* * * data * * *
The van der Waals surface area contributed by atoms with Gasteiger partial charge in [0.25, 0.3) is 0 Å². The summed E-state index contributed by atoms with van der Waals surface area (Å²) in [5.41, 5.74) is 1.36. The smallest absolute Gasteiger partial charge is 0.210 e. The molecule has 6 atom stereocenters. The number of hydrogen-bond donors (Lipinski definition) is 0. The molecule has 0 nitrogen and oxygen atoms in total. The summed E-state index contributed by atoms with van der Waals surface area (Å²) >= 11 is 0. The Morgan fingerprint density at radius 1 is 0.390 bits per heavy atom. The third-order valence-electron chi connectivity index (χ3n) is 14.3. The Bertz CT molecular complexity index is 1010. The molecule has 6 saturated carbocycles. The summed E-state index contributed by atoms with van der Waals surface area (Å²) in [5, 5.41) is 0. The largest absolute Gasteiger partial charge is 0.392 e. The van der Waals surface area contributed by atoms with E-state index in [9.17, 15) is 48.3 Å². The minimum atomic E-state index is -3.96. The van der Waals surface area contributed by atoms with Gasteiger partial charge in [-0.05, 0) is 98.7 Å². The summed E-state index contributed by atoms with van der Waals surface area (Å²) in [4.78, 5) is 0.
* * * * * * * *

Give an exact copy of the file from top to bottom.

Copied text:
The van der Waals surface area contributed by atoms with Gasteiger partial charge in [0.25, 0.3) is 0 Å². The summed E-state index contributed by atoms with van der Waals surface area (Å²) in [5.41, 5.74) is 1.36. The smallest absolute Gasteiger partial charge is 0.210 e. The molecule has 6 atom stereocenters. The number of hydrogen-bond donors (Lipinski definition) is 0. The molecule has 0 nitrogen and oxygen atoms in total. The summed E-state index contributed by atoms with van der Waals surface area (Å²) >= 11 is 0. The Morgan fingerprint density at radius 1 is 0.390 bits per heavy atom. The third-order valence-electron chi connectivity index (χ3n) is 14.3. The Bertz CT molecular complexity index is 1010. The molecule has 6 saturated carbocycles. The summed E-state index contributed by atoms with van der Waals surface area (Å²) in [5, 5.41) is 0. The largest absolute Gasteiger partial charge is 0.392 e. The van der Waals surface area contributed by atoms with E-state index in [9.17, 15) is 48.3 Å². The minimum atomic E-state index is -3.96. The van der Waals surface area contributed by atoms with Gasteiger partial charge in [-0.05, 0) is 98.7 Å². The summed E-state index contributed by atoms with van der Waals surface area (Å²) in [4.78, 5) is 0.